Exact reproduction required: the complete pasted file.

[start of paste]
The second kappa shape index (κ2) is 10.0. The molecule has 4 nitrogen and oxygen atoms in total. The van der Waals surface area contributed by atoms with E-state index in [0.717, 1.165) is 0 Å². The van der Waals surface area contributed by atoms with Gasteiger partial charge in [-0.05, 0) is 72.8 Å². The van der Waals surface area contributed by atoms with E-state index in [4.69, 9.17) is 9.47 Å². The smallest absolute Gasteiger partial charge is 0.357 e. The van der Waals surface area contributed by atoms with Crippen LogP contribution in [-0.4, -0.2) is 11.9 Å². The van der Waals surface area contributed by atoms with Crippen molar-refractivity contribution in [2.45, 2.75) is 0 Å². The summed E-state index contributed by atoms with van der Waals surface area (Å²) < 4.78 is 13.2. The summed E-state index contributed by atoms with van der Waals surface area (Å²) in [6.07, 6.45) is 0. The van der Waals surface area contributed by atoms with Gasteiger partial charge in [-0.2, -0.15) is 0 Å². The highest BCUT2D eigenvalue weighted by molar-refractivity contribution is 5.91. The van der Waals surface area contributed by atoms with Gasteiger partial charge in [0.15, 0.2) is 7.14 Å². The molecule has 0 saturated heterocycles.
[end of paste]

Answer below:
The second kappa shape index (κ2) is 10.0. The molecule has 4 nitrogen and oxygen atoms in total. The van der Waals surface area contributed by atoms with E-state index in [0.717, 1.165) is 0 Å². The van der Waals surface area contributed by atoms with Gasteiger partial charge in [-0.05, 0) is 72.8 Å². The van der Waals surface area contributed by atoms with E-state index in [4.69, 9.17) is 9.47 Å². The smallest absolute Gasteiger partial charge is 0.357 e. The van der Waals surface area contributed by atoms with Crippen LogP contribution in [-0.4, -0.2) is 11.9 Å². The van der Waals surface area contributed by atoms with Crippen molar-refractivity contribution in [2.45, 2.75) is 0 Å². The summed E-state index contributed by atoms with van der Waals surface area (Å²) < 4.78 is 13.2. The summed E-state index contributed by atoms with van der Waals surface area (Å²) in [6.07, 6.45) is 0. The van der Waals surface area contributed by atoms with Gasteiger partial charge in [-0.2, -0.15) is 0 Å². The highest BCUT2D eigenvalue weighted by molar-refractivity contribution is 5.91. The van der Waals surface area contributed by atoms with Gasteiger partial charge in [0.15, 0.2) is 7.14 Å². The molecule has 0 saturated heterocycles.